To Marsden next and the choice of three pubs was always going to be the excellent Riverhead Brewery Tap. From a good range I had a pint of Titanic chocolate and vanilla stout whilst sat in the grass on the riverbank in an idyllic setting. Mind you the crawl back up hill nearly killed us. Off next to Greenfield for the second best beer garden in terms of views at the impressively situated Railway. It was becoming obvious here that some of the 100 strong revellers had not paced themselves and it was all getting a bit rowdy but Millstone Tiger Rut hit the spot. Last stop Stalybridge was suitably chaotic with halves of Tiger Rut again and Abbeydale Revelation from an average line up in the Station Buffet, plus my customary water.

Final Manchester stops of the day were the Peveril of the Peak where I have no idea what I had, the Lass O Gowrie where I had the dreadful "Outstanding" Bettys best and Bridgehouse Gold, then onto Joshua Brookes where a pint of Brodies White IPA was 7.3% and £2.50 a pint! I had a half of that and a half of Little Valley Ginger Pale, but the half of Brodies was £1.75. A misleading literal advert caused little amusement, and the DJ was poor. Just time to leave here for junk food and then Pennine in the Salutation.

Day 3 - Salford

More Wetherspoons breakfast then walking in torrential rain to our first stop the Sawyers Arms, whose cask marque accreditation cursed it to sell two of the dullest beers we tried all trip - Ruddles County and Bombardier. Next was the excellent Gas Lamp on Bridge Street. Just two pumps here, dispensing malt madness in the form of Great Orme Orme, and Little Valley's Two Lads bitter in this atmospheric cellar bar.

Over the Irwell near the Peoples History Museum next (amusingly renamed by me the Museum of Ordinary Life, which made us snigger for the rest of the day, imagining exhibits such as a chair, a kettle and a carpet....) to Salford and the Mark Addy. This is a really nice place to hide from the rain and "admire" the river, with a great range of beers - Merlin Merlins Gold and Red Willow Mark Addy is Fearless for me, which was excellent. More Blackjack stuff in here as well.

Our longest stint in any pub was the three hours we resided at the New Oxford. This excellent pub didn't disappoint despite "only" having 10 beers on, plus key kegs from the UK and Europe.

The jukebox was 10p a track for the first hour so we were well catered for and we tried everything that was on - I especially loved Empire Extra Stout at 6.0% which was sublime (a pint and a half's worth). The Dunscar Bridge Clocking off, Conwy brewery's excellent Beachcomber ale, Blakemere Summer Breeze were also sampled, along with a half of SWB Teleporter on key keg, which unsurprisingly tasted of smoke and roast malt as opposed to vinegar.

Round to the Crescent next via a depressing itinerary of derelict and closed pubs. John (in)famously described the Crescent as a derelict shambles, perhaps a tad harsh but the walls did wobble and there was an especially "unique" aroma to the place, made all the more tolerable by a chip cob for me and Boggart Rum Porter for us all (too much Cottage on the bar though folks...).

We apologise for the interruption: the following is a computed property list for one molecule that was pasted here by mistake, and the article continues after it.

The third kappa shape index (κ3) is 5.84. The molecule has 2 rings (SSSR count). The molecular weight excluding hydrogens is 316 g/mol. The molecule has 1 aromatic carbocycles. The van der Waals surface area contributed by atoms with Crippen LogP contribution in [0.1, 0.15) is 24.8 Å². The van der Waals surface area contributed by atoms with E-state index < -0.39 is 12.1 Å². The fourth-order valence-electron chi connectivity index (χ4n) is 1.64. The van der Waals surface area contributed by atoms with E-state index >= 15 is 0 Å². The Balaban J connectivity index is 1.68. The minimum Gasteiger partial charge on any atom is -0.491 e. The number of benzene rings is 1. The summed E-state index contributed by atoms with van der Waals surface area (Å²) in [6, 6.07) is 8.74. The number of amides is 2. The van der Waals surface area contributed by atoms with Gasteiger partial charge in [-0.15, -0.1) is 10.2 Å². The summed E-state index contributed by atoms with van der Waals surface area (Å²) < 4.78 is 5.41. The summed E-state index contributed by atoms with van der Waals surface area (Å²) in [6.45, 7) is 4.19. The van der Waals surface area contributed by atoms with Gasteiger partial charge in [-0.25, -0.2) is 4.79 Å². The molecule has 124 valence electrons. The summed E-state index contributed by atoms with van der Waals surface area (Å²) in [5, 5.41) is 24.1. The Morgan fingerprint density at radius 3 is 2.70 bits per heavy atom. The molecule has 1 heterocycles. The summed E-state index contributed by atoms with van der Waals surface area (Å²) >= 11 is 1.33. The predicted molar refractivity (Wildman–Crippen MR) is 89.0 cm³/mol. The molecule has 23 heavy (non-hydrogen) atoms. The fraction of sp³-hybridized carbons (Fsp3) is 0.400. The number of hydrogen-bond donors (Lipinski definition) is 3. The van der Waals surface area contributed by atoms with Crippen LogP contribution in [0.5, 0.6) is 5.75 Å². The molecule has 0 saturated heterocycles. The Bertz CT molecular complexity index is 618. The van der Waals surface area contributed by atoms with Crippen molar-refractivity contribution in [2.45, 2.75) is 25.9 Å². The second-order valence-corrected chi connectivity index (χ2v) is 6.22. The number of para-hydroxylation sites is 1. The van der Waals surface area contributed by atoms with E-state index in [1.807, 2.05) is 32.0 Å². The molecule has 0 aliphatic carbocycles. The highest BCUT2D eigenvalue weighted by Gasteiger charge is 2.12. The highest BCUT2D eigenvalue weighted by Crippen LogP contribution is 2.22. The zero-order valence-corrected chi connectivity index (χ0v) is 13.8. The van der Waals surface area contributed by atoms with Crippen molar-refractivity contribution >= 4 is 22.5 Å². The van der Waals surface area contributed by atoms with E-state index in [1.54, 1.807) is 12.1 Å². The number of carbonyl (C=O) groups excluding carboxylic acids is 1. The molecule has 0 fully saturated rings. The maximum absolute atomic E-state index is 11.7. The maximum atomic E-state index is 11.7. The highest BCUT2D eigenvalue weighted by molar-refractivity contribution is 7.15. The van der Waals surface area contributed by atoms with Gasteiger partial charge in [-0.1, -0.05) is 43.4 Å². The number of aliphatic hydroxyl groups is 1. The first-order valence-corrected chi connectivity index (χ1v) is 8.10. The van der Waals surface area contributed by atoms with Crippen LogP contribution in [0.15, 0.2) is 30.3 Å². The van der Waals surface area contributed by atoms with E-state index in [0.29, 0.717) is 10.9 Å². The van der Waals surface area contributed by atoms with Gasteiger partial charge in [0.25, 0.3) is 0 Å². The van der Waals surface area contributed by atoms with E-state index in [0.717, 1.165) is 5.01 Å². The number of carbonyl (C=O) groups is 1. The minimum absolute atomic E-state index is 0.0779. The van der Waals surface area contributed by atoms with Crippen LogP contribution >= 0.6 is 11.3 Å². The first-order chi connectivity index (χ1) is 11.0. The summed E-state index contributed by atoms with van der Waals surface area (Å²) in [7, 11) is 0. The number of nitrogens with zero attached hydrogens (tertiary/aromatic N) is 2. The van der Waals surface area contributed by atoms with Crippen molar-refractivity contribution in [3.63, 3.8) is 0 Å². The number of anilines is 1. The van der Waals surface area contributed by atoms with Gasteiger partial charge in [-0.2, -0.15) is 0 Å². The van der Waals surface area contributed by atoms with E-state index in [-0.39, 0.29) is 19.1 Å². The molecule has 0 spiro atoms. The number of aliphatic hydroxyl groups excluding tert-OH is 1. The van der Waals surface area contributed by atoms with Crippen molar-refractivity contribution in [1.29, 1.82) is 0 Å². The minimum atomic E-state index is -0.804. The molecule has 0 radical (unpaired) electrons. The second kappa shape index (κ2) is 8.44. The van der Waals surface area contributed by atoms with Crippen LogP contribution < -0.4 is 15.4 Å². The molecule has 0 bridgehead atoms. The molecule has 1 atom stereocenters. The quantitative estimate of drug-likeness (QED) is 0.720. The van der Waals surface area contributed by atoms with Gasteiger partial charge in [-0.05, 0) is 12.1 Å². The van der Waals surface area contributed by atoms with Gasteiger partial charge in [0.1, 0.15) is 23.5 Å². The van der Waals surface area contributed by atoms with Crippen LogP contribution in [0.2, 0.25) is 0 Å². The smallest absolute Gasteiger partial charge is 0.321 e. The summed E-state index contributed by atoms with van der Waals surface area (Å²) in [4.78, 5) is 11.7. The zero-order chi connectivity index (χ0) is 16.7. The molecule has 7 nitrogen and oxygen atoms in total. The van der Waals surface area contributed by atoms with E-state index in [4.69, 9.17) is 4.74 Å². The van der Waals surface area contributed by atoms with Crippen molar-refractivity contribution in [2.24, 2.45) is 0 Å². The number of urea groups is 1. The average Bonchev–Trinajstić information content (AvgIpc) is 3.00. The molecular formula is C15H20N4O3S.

Back to the Salutation for excellent Hornbeam Galaxy Pale, before we headed out by taxi ( a farcical journey including the cabbie asking if we minded if he stopped to fill up, which we did, then ignored us and charged us more than we paid for a very similar journey later) to 57 Thomas Street, the Marble bar. Three casks (on) on stillage plus bottles and taps afforded us a great choice, and I had a pint of Marble Lagonda, and of course, a half of water.

By this time Si and Steve had gone home, Donny and Nat were in search of food or something, and Gonejohn had stormed off in a huff on morning 1, so only the 5 of us enjoyed a wild goose chase to almost no pubs as Fluff's return train time approached. The Hare and Hounds appeared to have no real ale and some dreadful entertainment, then Mother Macs was described by advance party Nat and Donny as being hostile and also having no real ale. We ended up in the Waldorf trying to hear ourselves over a crowd of rpwdy football fans making idiots of themselves and tolerated a dire pint of Holts seasonal, before we ended up in the Bulls Head near the lower Piccadilly entrance.

Slightly better range and better kept ale in here included Ringwood Boondoggle and Martson/Banks etc French Hop, before we waved Fluff off home and got a taxi (£3.00) to the Salutation for more Pennine - (the Magic Rock High Wire, at 5.5%, was £4.00 a pint. What? Where did they find a price like that? And it was cloudy!). We finished the night in here and did in fact get a free drink or two since it had only emerged Saturday night that we were entitled to a discount on pints. I bear no malice to the friendly staff at the Salutation, but it seems incredibly disorganised.

None of us braved a pub on Monday, and so came to an end a fantastic weekend of beer, including the excellent rail ale trail and some great pubs, the highlights including the New Oxford, Crown and Kettle, Circus, Gas Lamp, Commercial at Slaithwaite, Marble Arch and Mark Addy. Highly recommended!

Wee Beefy.

No comments:

Post a Comment